Fungal DNA, mycotoxins, cat allergens and fatigue in classrooms

This recent PLoS One article on Associations with Fungal DNA and Mycotoxins in Classroom Dust seems especially appropriate considering the blossoming of flowers and accompanying seasonal allergies that’s now happening in our part of the world. Sick building syndrome (SBS) is associated with the following symptoms: ocular, nasal, throat and dermal symptoms, headache and tiredness. Norback et al (2016) studied associations between rhinitis and symptoms of SBS and levels of fungal DNA sequences, mycotoxins (sterigmatocystin and verrucarol) and cat allergen (Fel d 1) in eight schools in Johor Bahru, Malaysia.

Although the classrooms had fresh air and low CO2 levels, the authors identified positive associations between total fungal DNA in swab samples of classroom surfaces (blackboard edges) and ocular symptoms (p = 0.03), rhinitis (p = 0.006), throat symptoms (p = 0.04) and tiredness (p = 0.01). Interestingly they identified a negative (potentially protective) association between Streptomyces DNA and rhinitis (p = 0.04). Most of the results are presented in tables which you can find online.


They also used Petri dishes to collect dust samples that settled over the course of a week and found a positive association between Stachybotrys chartarum DNA and dermal symptoms and an association between cat allergen levels (Fel d 1) and headache.

At first I thought that teaching style was probably a more important factor for classroom fatigue (and it still might be). But after several days of experiencing the symptoms of seasonal allergies, I am once again reminded that the immune system can indeed make you feel very tired.

Who cares about Fel d 1 anyway?
Do I look like I care about Fel d 1? Photo by Holly Ganz.

3 thoughts on “Fungal DNA, mycotoxins, cat allergens and fatigue in classrooms

  1. That’s such a cool study! Definitely feeling it with allergies right now, I always appreciate research on things like this. I’ve had a really big problem with chalkboards in classrooms…I just end up distracted by dealing with my allergies instead of actually learning. Expo markers are not much better in that regard.

  2. I find this paper to lack importance, and wonder what you think is really going on.

    I have been to Malaysia in November, the time of year the study was done. It was hot and humid all the time, and I was told that is normal there.

    The very low CO2 concentrations (mean 492 ppm; range: 380 – 690), indicate a very high outdoor air ventilation rate. The paper reported a mean temperatures of 29 degrees (“The mean room temperature was 29°C (range 27–31),. similar as the mean outdoor temperature (29°C).” The RH levels were reported to be mean: “…70% (range 60–78%), similar as the mean outdoor air humidity”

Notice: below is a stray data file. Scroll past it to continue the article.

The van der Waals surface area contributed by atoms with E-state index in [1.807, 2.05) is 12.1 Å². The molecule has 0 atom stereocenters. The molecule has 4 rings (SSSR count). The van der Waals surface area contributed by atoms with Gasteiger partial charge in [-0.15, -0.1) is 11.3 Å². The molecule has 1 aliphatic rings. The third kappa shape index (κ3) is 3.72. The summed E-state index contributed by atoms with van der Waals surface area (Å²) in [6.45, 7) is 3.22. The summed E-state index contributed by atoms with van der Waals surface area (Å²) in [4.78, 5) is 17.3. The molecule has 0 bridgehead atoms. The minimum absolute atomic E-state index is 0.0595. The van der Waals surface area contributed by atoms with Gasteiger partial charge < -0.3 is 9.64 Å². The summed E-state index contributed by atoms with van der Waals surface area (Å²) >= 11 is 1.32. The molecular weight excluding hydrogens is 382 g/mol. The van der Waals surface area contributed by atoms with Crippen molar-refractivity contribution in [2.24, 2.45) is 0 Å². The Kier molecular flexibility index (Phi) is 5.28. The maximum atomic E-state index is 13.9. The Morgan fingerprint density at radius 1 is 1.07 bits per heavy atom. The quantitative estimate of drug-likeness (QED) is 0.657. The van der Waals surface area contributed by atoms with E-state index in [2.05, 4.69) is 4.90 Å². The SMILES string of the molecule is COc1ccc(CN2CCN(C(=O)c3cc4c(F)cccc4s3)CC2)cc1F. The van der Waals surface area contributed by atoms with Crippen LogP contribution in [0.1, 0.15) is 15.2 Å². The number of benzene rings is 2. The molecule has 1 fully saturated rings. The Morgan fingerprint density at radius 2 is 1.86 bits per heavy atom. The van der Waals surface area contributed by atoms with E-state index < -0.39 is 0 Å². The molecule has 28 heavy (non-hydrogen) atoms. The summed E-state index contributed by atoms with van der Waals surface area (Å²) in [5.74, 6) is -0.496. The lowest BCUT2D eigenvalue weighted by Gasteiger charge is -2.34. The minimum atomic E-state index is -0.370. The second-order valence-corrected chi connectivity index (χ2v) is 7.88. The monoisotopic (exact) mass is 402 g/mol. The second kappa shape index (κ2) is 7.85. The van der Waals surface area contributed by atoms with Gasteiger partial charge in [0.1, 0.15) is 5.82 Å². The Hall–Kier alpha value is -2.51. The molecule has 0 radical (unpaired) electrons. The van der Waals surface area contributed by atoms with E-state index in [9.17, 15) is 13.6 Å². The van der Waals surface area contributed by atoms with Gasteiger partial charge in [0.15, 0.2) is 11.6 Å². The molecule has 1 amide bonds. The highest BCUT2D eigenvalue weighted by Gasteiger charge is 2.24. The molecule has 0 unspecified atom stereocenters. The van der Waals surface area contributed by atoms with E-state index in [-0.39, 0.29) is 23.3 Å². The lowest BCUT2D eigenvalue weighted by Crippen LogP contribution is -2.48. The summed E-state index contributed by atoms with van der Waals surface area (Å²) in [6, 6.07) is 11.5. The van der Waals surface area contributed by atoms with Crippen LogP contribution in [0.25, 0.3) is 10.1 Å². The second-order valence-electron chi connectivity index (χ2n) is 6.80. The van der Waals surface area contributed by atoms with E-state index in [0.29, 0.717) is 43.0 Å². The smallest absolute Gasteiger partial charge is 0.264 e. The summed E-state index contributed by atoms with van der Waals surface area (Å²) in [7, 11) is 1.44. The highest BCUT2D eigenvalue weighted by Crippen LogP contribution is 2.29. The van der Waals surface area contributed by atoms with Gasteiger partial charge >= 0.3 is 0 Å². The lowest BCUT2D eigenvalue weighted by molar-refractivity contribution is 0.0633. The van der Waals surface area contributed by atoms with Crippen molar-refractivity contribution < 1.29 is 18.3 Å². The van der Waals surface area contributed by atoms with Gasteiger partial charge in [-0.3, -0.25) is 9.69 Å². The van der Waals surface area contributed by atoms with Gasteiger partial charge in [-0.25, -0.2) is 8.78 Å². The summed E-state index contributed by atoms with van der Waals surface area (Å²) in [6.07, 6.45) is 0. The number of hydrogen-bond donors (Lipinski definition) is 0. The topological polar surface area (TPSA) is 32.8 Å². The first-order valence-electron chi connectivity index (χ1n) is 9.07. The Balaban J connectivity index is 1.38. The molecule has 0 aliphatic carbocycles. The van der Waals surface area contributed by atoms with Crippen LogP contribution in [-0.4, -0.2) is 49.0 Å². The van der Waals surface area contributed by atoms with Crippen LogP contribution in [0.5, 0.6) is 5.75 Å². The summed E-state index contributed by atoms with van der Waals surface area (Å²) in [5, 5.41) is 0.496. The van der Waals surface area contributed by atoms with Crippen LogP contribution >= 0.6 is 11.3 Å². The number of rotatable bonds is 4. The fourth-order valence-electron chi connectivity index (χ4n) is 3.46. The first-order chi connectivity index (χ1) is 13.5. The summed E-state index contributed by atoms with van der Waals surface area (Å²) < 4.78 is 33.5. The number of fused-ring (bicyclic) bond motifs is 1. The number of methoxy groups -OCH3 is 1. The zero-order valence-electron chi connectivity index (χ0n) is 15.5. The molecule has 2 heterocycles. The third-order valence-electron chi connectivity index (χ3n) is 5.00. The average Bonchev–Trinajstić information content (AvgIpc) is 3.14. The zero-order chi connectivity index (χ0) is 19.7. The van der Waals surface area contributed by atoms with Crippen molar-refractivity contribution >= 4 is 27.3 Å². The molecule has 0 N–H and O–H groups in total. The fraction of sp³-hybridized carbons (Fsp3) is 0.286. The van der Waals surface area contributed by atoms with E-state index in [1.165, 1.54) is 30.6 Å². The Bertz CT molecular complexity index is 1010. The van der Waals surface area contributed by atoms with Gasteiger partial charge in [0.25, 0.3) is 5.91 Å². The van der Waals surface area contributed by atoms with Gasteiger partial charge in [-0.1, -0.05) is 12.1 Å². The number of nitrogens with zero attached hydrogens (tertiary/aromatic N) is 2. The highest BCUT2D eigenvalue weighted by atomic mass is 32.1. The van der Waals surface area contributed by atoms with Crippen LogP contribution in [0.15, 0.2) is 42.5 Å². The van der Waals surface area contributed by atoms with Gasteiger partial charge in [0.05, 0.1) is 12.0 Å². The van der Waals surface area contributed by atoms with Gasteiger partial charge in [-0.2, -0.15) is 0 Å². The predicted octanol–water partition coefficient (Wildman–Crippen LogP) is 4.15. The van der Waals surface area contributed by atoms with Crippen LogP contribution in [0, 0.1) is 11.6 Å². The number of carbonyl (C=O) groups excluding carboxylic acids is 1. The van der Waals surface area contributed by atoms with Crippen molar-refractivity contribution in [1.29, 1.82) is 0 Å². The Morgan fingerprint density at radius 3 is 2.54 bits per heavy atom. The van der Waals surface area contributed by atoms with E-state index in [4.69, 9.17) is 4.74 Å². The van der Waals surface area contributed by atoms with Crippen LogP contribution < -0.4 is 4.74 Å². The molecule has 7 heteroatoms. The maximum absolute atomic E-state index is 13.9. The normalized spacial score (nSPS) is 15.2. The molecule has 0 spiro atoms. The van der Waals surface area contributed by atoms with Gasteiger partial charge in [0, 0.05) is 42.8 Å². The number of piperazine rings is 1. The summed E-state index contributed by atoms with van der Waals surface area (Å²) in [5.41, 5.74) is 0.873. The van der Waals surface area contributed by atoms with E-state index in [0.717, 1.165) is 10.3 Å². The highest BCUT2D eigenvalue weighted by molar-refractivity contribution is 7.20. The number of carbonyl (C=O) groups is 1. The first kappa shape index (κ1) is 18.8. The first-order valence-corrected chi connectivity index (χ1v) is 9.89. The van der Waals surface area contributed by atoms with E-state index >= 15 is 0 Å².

The buildings were all naturally ventilated, These data suggest a high air exchange rate (AER) meaning that the transport of bioaerosols (including fungi) from outdoors was high and the indoor conditions were very similar to outdoor conditions.

    High AER in a naturally ventilation building is likely to bring in pollen, and given the frequent rainfall and the abundance of pollen found in air after rainfall, it is possible that a lot of the reported symptoms were due to allergic responses.

    A high fraction (21%) of the student population had reported pollen allergy.

    Table 1 shows the symptom prevalence for various symptoms, but none exceed 21%.

    The paper does not tell us what the background level is of the symptoms in Table 1, so I am curious as to what evidence there is of associations between fungal DNA concentrations and symptoms rather than pollen.

    indoor and outdoor exposures differ little when the indoor environment is naturally ventilated and the air exchange rate is high. Attributing symptoms to classroom exposures raises a number of questions in my mind.

    The paper states: “Initially, we analysed associations between symptoms and classroom exposure, controlling for gender, race, tobacco smoking, atopy and parental asthma/allergy.” But air in the classroom likely differed very little from outdoor air, so exposure in the classroom cannot be easily separated from other exposures.

    What impact do you think the climate of Malaysia — hot and humid all around the year — makes on the associations reported in this paper?

    1. I agree that it would be helpful to measure the pollen levels and that it would be difficult to distinguish exposure inside the classroom from that which comes in with outdoor air.

Leave a Reply

Holly Ganz

Holly Ganz is a project scientist at UC Davis working with Jonathan Eisen on the microbiomes of built environments where animals live.